A shampoo bottle that empties to the last drop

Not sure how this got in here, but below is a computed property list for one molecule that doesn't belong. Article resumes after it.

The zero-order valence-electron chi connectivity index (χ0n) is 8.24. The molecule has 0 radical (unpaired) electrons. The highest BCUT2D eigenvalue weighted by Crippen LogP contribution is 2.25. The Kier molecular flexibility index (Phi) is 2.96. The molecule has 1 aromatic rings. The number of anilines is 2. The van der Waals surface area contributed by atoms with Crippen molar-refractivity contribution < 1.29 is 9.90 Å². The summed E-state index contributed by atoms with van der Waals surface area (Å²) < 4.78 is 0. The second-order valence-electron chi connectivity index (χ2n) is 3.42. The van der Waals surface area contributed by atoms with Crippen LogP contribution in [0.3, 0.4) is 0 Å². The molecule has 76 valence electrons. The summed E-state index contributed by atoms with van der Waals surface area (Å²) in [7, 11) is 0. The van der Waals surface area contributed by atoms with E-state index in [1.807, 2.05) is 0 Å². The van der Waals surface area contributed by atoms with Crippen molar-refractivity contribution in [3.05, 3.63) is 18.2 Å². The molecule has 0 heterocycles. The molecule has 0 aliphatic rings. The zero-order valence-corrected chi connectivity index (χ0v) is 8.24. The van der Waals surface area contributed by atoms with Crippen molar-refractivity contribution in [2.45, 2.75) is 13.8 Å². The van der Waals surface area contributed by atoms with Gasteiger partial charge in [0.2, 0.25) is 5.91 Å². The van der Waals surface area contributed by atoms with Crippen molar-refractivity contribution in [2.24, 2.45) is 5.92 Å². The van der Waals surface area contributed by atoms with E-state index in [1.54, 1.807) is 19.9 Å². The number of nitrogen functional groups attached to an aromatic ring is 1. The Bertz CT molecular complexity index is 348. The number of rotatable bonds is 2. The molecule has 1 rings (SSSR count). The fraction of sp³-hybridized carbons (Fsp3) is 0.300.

New Delhi : Emptying the last bit left in a shampoo or detergent bottle can be annoying; but no more. Researchers, including an engineer of Indian origin, have found a way to create the perfect texture inside plastic bottles to let soap products flow freely. They describe the patent-pending technology in a paper that appears in the journal Philosophical Transactions of the Royal Society. The technique involves lining a plastic bottle with microscopic y-shaped structures that cradle the droplets of soap aloft above tiny air pockets, so that the soap never actually touches the inside of the bottle. The "y" structures are built up using much smaller nanoparticles made of silica, or quartz--an ingredient in glass--which, when treated further, won't stick to soap. Bharat Bhushan and Philip Brown took a lot of pain to solve this problem. But the solution they found is actually simpler and less expensive than alternatives under development elsewhere. And it works for a common plastic used to package foodstuffs and household goods: polypropylene. 'I can't get all of the shampoo to come out of the bottle.' “But manufacturers are really interested in this, because they make billions of bottles that end up in the garbage with product still in them," said Bhushan, Ohio Eminent Scholar and Howard D Winbigler Professor of mechanical engineering at the Ohio State University. Coatings already exist to help food, but not soap, pour out of their containers, he said. "Compared to soaps, getting ketchup out of a bottle is trivial,” he said. “Our coating repels liquids in general, but getting it to repel soap was the hard part." The key, he explained, is surface tension--the tendency of the molecules of a substance to stick to each other. Ketchup and other sauces are made mostly of water, and water molecules tend to stick to each other more than they stick to plastic. But surfactants--the organic molecules that make soap "soapy"--are just the opposite: They have a very low surface tension and stick to plastic easily, explained Brown, a postdoctoral fellow. "It was an extra challenge for us to make a surface that could repel surfactant," he agreed. Their goal, which was suggested by a commercial shampoo manufacturer, was to create a shampoo bottle lining that was cheap, effective and environmentally friendly. Soap and shampoo clean our skin and hair by bonding chemically with both oil and water, so the surface oils that were on our bodies wash off when we rinse. The same goes for dishes. During clothes washing, detergent performs double-duty, releasing oils and also helping water penetrate fabrics. It's that tenacity that makes the last drops of surfactant cling to the insides of bottles. Bhushan and Brown came up with a method to spray-coat a small amount of solvent and ultra-fine silica nanoparticles onto the inside of bottles. Manufacturers already use solvents to change the texture of moulded plastics, because they cause the surface of the plastic to soften a little. By mixing the silica and solvent, the researchers were able to soften the surface of the polypropylene just enough that when the plastic re-hardened, the silica would be embedded in the surface. "You end up with air pockets underneath, and that's what gives you liquid repellency," Brown said. Instead of spreading out on the surface, the soap droplets form beads and roll right off.

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